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In their own words.

by Vic Maui Crews, July 8th, 2010

These are partial entries from the crew blogs from the last couple of days.

 Black Watch

Black Watch is still enjoying 20 to 25 knots of wind on a broad reach.  Has there ever been such winds during a Vic Maui?  Competition on BW is becoming intense, top speed reached today was 15.2 knots during the hand off of the helm at shift change.  There is a debate whether the record will be granted to Mac Man Doug Mackie or to Captain Rum Runner Dan who was receiving the hand off at the time.  In order to maintain peace on board, suggestion that they share the record of top speed would be advisable. We have now had 6 days with barely an appearance from the sun.  We are heading to Hawaii, aren’t we?  There will be sun at some point of the trip!  Reassurance from The Wizard Andrey Gleener that we will be seeing sun tomorrow has boosted every ones spirit.  Thoughts of being able to shed the foul weather gear is most agreeable.


Welcome to hotel Sonsie...the civilized race boat!  Hot showers had by all...decadent meals including lasagna, perogies,red wine on deck...now warm enough for shorts too! Crew all enjoying their sea vacation while in the heat of a strategic racing battle...Covered 160 NM last night, wing and wing in gentle seas with winds 10-15 kts.  The sea has become as blue as Sonsies sail covers! We broke through the 1000 NM mile mark this morning...Moustache contest has achieved grotesque proportions as the crew has been challenged to adopt the most hideous style they can imagine during the race...Camilla is still reluctant to participate! Air temp is 21 degrees, sunshine, position at 1230 HST N3550 W13654...


Today, we are planning a special 'half-way' meal.  We will open the half-way box from our Seattle sailing friends.  We have enjoyed little packages along the way:  licorice, chocolate covered coffee beans, pickled herring and kippered snax  (Thank you, Heidi ;-)  Skyler's girlfriend, Heidi, tucked in these special gifts.  They have been so appreciated to give a little lift each day. Karen Thorndike:  Thank you for the necklace and charms!  They have been such fun to add each day.  (Karen sent us off with a line with many knots tied along it.  She has included a charm for each day, like the light house leaving the straits for the first day.  She also included additional charms to add as we spotted certain things on the way, like a whale. Hey, we had three orca whales swimming with us through the Rocks outside Victoria...and an eagle sitting on the Rocks to say 'good bye'.  The next day, we had dolphins swimming with us.  So fabulous! Now, the water is blue...a beautiful, clear, 'sea' blue.  The waves have lined up behind us.  We are flying a spinnaker.  The boat seems to be very happy.  The crew is happy.  It is for sailing like this that sailors make the trek out here.  So grueling to get here.  Such a delight to be here.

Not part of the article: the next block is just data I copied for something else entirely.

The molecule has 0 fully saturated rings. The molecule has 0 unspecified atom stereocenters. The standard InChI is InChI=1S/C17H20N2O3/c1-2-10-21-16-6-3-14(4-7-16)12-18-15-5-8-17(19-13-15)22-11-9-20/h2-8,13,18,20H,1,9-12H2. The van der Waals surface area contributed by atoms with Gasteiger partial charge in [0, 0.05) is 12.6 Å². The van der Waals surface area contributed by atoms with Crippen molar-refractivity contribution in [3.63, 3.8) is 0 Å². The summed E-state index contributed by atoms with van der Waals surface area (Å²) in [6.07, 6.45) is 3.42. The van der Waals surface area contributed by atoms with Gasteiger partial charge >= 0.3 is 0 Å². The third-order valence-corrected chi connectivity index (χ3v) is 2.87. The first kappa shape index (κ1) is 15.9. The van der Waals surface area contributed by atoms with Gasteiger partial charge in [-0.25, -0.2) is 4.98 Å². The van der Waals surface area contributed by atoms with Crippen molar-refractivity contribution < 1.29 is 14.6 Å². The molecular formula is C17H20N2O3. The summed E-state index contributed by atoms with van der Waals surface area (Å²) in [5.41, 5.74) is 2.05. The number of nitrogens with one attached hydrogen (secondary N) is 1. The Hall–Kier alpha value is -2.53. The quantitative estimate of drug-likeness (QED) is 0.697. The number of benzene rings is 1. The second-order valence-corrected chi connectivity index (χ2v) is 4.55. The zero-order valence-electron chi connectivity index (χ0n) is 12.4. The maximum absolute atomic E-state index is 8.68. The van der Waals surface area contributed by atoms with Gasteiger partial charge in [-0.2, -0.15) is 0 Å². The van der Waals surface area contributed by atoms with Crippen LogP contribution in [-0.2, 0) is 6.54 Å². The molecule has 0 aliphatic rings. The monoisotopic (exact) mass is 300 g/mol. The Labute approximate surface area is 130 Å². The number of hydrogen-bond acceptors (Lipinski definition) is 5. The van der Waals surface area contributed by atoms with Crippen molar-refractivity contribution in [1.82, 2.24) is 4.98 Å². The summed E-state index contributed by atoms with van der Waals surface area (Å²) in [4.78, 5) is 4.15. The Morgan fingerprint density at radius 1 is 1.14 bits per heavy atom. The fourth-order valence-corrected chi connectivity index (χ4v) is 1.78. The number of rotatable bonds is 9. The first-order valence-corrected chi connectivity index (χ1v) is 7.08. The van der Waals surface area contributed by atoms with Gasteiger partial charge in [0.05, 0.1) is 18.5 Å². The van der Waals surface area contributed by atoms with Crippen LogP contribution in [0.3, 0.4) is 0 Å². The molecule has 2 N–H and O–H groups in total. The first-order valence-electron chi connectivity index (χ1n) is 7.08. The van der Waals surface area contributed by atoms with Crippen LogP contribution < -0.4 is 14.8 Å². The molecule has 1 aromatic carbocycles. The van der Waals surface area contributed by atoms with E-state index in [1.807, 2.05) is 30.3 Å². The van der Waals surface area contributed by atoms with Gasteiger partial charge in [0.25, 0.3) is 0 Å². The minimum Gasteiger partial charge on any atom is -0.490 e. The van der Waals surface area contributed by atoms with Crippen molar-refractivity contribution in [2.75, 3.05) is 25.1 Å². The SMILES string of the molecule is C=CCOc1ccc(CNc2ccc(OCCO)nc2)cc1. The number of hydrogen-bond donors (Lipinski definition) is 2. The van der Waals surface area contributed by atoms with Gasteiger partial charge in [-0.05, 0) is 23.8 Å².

Turicum is at 37 degrees 46 minutes north as I write and the outside temperature is getting pretty warm. The heavy foul weather gear will probably be stowed for the duration tomorrow and the shorts will be out in a day or two. … To sleep, per chance to dream. – or to hallucinate. I believe the type of sleep we get – no more than 4-5 hours at a time leads to some very vivid dreams. They are actually a great diversion in an otherwise very set routine. Everyone is now able to get to sleep quite quickly, largely due to the fact that the work and watch shifts (0600 – 1200; 1200 – 1800; 1800 – 2200; 2200 – 0200 and 0200 – 0600) wear you down so much in the first few days that it is impossible not to sleep. This may be a tough routine to break once back to life on land.


Ever wondered just how people get their nicknames on sailing teams? This evening, Wednesday, at about 5:30 pm,  broad reaching in 20+ knots of wind about six hundred miles from the nearest land, we wrapped a spinnaker around the forestay. The flogging sail quickly wound itself tightly in two different sections at two different heights, and trapped the topping lift line as well.  We bore off and ran deep downwind under mainsail and fouled spinnaker. …As squalls rolled over the boat and darkness fell, Kinetic bowman Adam Thomson went up the rig in a climbing harness, twice, for a total of almost two hours. … At times, he was in a vertical, head up position, at other times he was horizontal like a hang-glider pilot.  He cut and sawed and sliced and gradually the sail came down in strips, entirely unsalvageable but carefully retained for warranty purposes (just kidding!). All this was accomplished without either cutting himself or the topping lift.  Finally, down to deck level came Adam, exhausted and bruised but otherwise alright.  Kinetic's crew salutes Adam "The Ninja" Thomson.  We've given him the rest of the night off.

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